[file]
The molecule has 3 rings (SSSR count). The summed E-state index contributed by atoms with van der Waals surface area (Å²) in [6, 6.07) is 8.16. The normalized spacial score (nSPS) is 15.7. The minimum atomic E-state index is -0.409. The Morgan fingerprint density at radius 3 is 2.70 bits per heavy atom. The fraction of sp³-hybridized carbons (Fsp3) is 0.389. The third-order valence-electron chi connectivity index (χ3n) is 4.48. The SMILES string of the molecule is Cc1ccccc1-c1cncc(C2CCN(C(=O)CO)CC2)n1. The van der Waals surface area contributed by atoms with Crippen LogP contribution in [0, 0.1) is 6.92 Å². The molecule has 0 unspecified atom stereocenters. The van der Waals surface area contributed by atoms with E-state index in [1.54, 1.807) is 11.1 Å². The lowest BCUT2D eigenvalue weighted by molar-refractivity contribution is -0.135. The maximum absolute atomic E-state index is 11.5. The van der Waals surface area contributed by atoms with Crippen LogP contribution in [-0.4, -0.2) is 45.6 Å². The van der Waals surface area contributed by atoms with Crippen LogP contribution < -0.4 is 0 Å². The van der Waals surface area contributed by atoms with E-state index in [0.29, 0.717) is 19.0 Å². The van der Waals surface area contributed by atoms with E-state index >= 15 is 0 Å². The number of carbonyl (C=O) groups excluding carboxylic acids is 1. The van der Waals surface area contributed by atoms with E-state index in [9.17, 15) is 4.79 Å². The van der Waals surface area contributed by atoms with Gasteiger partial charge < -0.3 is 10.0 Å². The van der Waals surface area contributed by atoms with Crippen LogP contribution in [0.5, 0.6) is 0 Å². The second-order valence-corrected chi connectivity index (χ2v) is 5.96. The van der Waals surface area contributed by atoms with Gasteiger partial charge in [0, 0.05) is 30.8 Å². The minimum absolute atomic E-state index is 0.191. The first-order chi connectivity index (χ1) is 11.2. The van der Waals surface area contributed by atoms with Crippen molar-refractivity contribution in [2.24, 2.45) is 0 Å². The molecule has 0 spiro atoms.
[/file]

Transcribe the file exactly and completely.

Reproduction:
The molecule has 3 rings (SSSR count). The summed E-state index contributed by atoms with van der Waals surface area (Å²) in [6, 6.07) is 8.16. The normalized spacial score (nSPS) is 15.7. The minimum atomic E-state index is -0.409. The Morgan fingerprint density at radius 3 is 2.70 bits per heavy atom. The fraction of sp³-hybridized carbons (Fsp3) is 0.389. The third-order valence-electron chi connectivity index (χ3n) is 4.48. The SMILES string of the molecule is Cc1ccccc1-c1cncc(C2CCN(C(=O)CO)CC2)n1. The van der Waals surface area contributed by atoms with Crippen LogP contribution in [0, 0.1) is 6.92 Å². The molecule has 0 unspecified atom stereocenters. The van der Waals surface area contributed by atoms with E-state index in [1.54, 1.807) is 11.1 Å². The lowest BCUT2D eigenvalue weighted by molar-refractivity contribution is -0.135. The maximum absolute atomic E-state index is 11.5. The van der Waals surface area contributed by atoms with Crippen LogP contribution in [-0.4, -0.2) is 45.6 Å². The van der Waals surface area contributed by atoms with Crippen LogP contribution < -0.4 is 0 Å². The van der Waals surface area contributed by atoms with E-state index in [0.29, 0.717) is 19.0 Å². The van der Waals surface area contributed by atoms with E-state index >= 15 is 0 Å². The number of carbonyl (C=O) groups excluding carboxylic acids is 1. The van der Waals surface area contributed by atoms with E-state index in [9.17, 15) is 4.79 Å². The van der Waals surface area contributed by atoms with Gasteiger partial charge < -0.3 is 10.0 Å². The van der Waals surface area contributed by atoms with Crippen LogP contribution in [0.5, 0.6) is 0 Å². The second-order valence-corrected chi connectivity index (χ2v) is 5.96. The van der Waals surface area contributed by atoms with Gasteiger partial charge in [0, 0.05) is 30.8 Å². The minimum absolute atomic E-state index is 0.191. The first-order chi connectivity index (χ1) is 11.2. The van der Waals surface area contributed by atoms with Crippen molar-refractivity contribution in [2.24, 2.45) is 0 Å². The molecule has 0 spiro atoms.